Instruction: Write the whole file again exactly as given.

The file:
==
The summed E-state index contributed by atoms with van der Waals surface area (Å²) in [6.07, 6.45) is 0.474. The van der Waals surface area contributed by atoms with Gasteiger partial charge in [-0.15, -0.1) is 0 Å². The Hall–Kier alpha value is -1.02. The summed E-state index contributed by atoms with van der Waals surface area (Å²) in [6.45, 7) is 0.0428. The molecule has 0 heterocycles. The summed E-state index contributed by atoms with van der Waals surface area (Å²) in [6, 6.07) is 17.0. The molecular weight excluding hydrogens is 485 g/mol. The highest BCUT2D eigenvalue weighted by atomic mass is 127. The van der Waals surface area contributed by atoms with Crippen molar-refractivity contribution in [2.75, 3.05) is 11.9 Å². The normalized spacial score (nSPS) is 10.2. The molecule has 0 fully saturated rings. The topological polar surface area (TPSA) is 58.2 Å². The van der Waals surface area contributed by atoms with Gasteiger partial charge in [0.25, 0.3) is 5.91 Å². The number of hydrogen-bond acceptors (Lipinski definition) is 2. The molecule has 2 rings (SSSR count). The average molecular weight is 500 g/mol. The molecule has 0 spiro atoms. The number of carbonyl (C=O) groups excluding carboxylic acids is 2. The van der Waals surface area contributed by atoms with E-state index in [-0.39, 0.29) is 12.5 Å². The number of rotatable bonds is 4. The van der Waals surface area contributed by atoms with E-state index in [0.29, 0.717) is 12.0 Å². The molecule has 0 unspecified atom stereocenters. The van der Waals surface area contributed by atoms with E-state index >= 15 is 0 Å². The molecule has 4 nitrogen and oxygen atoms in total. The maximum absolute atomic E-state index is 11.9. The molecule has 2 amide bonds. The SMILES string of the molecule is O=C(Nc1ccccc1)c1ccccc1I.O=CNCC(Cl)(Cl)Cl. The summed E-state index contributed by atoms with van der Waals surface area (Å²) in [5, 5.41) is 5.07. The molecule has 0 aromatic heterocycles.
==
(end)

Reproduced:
The summed E-state index contributed by atoms with van der Waals surface area (Å²) in [6.07, 6.45) is 0.474. The van der Waals surface area contributed by atoms with Gasteiger partial charge in [-0.15, -0.1) is 0 Å². The Hall–Kier alpha value is -1.02. The summed E-state index contributed by atoms with van der Waals surface area (Å²) in [6.45, 7) is 0.0428. The molecule has 0 heterocycles. The summed E-state index contributed by atoms with van der Waals surface area (Å²) in [6, 6.07) is 17.0. The molecular weight excluding hydrogens is 485 g/mol. The highest BCUT2D eigenvalue weighted by atomic mass is 127. The van der Waals surface area contributed by atoms with Crippen molar-refractivity contribution in [2.75, 3.05) is 11.9 Å². The normalized spacial score (nSPS) is 10.2. The molecule has 0 fully saturated rings. The topological polar surface area (TPSA) is 58.2 Å². The van der Waals surface area contributed by atoms with Gasteiger partial charge in [0.25, 0.3) is 5.91 Å². The number of hydrogen-bond acceptors (Lipinski definition) is 2. The molecule has 2 rings (SSSR count). The average molecular weight is 500 g/mol. The molecule has 0 spiro atoms. The number of carbonyl (C=O) groups excluding carboxylic acids is 2. The van der Waals surface area contributed by atoms with E-state index in [-0.39, 0.29) is 12.5 Å². The number of rotatable bonds is 4. The van der Waals surface area contributed by atoms with E-state index in [0.29, 0.717) is 12.0 Å². The molecule has 0 unspecified atom stereocenters. The van der Waals surface area contributed by atoms with E-state index >= 15 is 0 Å². The molecule has 4 nitrogen and oxygen atoms in total. The maximum absolute atomic E-state index is 11.9. The molecule has 2 amide bonds. The SMILES string of the molecule is O=C(Nc1ccccc1)c1ccccc1I.O=CNCC(Cl)(Cl)Cl. The summed E-state index contributed by atoms with van der Waals surface area (Å²) in [5, 5.41) is 5.07. The molecule has 0 aromatic heterocycles.